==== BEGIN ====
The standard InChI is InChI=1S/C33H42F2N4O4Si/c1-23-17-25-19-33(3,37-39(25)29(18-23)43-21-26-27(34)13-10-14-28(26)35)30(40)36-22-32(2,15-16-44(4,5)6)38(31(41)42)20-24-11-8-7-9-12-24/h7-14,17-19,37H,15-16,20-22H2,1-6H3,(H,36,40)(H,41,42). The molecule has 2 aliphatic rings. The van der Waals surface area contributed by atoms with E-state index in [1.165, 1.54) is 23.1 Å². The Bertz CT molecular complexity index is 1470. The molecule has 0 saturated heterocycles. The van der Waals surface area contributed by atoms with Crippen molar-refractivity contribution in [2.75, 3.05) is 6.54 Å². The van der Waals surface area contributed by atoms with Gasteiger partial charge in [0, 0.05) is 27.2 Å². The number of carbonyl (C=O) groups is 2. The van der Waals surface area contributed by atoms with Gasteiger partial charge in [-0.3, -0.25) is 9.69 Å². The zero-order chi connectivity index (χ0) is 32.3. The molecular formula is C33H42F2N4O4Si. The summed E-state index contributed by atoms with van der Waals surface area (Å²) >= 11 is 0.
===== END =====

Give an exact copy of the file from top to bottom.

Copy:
The standard InChI is InChI=1S/C33H42F2N4O4Si/c1-23-17-25-19-33(3,37-39(25)29(18-23)43-21-26-27(34)13-10-14-28(26)35)30(40)36-22-32(2,15-16-44(4,5)6)38(31(41)42)20-24-11-8-7-9-12-24/h7-14,17-19,37H,15-16,20-22H2,1-6H3,(H,36,40)(H,41,42). The molecule has 2 aliphatic rings. The van der Waals surface area contributed by atoms with E-state index in [1.165, 1.54) is 23.1 Å². The Bertz CT molecular complexity index is 1470. The molecule has 0 saturated heterocycles. The van der Waals surface area contributed by atoms with Crippen molar-refractivity contribution in [2.75, 3.05) is 6.54 Å². The van der Waals surface area contributed by atoms with Gasteiger partial charge in [0, 0.05) is 27.2 Å². The number of carbonyl (C=O) groups is 2. The van der Waals surface area contributed by atoms with Gasteiger partial charge in [-0.3, -0.25) is 9.69 Å². The zero-order chi connectivity index (χ0) is 32.3. The molecular formula is C33H42F2N4O4Si. The summed E-state index contributed by atoms with van der Waals surface area (Å²) >= 11 is 0.